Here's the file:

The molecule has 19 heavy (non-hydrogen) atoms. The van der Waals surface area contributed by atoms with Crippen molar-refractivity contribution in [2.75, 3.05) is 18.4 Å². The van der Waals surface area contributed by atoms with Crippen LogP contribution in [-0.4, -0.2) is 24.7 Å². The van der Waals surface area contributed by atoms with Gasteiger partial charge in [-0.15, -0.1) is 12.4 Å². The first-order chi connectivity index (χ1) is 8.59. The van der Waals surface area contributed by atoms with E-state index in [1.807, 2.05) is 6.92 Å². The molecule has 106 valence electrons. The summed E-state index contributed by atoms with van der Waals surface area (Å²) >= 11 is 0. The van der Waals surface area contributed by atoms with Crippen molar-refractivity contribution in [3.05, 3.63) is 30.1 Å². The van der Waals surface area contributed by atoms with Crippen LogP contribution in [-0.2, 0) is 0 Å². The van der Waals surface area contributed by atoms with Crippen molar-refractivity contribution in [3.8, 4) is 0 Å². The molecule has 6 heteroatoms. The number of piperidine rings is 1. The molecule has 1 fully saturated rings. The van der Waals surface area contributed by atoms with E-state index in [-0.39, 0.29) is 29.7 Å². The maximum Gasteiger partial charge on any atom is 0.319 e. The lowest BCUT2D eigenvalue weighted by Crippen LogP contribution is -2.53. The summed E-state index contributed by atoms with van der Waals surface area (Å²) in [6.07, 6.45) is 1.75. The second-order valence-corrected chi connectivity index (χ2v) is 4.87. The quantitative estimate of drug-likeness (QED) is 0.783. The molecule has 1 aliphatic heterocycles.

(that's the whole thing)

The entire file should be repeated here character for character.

The molecule has 19 heavy (non-hydrogen) atoms. The van der Waals surface area contributed by atoms with Crippen molar-refractivity contribution in [2.75, 3.05) is 18.4 Å². The van der Waals surface area contributed by atoms with Crippen LogP contribution in [-0.4, -0.2) is 24.7 Å². The van der Waals surface area contributed by atoms with Gasteiger partial charge in [-0.15, -0.1) is 12.4 Å². The first-order chi connectivity index (χ1) is 8.59. The van der Waals surface area contributed by atoms with E-state index in [1.807, 2.05) is 6.92 Å². The molecule has 106 valence electrons. The summed E-state index contributed by atoms with van der Waals surface area (Å²) >= 11 is 0. The van der Waals surface area contributed by atoms with Crippen molar-refractivity contribution in [3.05, 3.63) is 30.1 Å². The van der Waals surface area contributed by atoms with Crippen LogP contribution in [-0.2, 0) is 0 Å². The van der Waals surface area contributed by atoms with Crippen molar-refractivity contribution in [3.8, 4) is 0 Å². The molecule has 6 heteroatoms. The number of piperidine rings is 1. The molecule has 1 fully saturated rings. The van der Waals surface area contributed by atoms with E-state index in [-0.39, 0.29) is 29.7 Å². The maximum Gasteiger partial charge on any atom is 0.319 e. The lowest BCUT2D eigenvalue weighted by Crippen LogP contribution is -2.53. The summed E-state index contributed by atoms with van der Waals surface area (Å²) in [6.07, 6.45) is 1.75. The second-order valence-corrected chi connectivity index (χ2v) is 4.87. The quantitative estimate of drug-likeness (QED) is 0.783. The molecule has 1 aliphatic heterocycles.